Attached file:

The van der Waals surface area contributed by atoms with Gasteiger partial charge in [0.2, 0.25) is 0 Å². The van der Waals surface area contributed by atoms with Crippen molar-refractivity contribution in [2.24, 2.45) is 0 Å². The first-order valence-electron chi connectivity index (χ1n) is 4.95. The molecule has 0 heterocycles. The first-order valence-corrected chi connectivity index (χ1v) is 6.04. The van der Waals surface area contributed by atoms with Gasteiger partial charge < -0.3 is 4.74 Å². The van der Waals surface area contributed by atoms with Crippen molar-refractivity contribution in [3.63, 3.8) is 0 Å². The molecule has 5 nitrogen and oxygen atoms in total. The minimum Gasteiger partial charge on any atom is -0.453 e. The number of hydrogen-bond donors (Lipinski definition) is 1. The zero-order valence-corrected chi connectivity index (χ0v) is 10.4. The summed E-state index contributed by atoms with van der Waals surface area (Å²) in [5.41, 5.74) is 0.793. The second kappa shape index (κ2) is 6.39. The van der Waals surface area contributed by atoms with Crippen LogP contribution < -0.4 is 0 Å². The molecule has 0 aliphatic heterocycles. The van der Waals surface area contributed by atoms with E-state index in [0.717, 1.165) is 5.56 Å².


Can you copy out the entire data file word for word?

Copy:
The van der Waals surface area contributed by atoms with Gasteiger partial charge in [0.2, 0.25) is 0 Å². The van der Waals surface area contributed by atoms with Crippen molar-refractivity contribution in [2.24, 2.45) is 0 Å². The first-order valence-electron chi connectivity index (χ1n) is 4.95. The molecule has 0 heterocycles. The first-order valence-corrected chi connectivity index (χ1v) is 6.04. The van der Waals surface area contributed by atoms with Gasteiger partial charge < -0.3 is 4.74 Å². The van der Waals surface area contributed by atoms with Crippen molar-refractivity contribution in [3.63, 3.8) is 0 Å². The molecule has 5 nitrogen and oxygen atoms in total. The minimum Gasteiger partial charge on any atom is -0.453 e. The number of hydrogen-bond donors (Lipinski definition) is 1. The zero-order valence-corrected chi connectivity index (χ0v) is 10.4. The summed E-state index contributed by atoms with van der Waals surface area (Å²) in [5.41, 5.74) is 0.793. The second kappa shape index (κ2) is 6.39. The van der Waals surface area contributed by atoms with Crippen LogP contribution < -0.4 is 0 Å². The molecule has 0 aliphatic heterocycles. The van der Waals surface area contributed by atoms with E-state index in [0.717, 1.165) is 5.56 Å².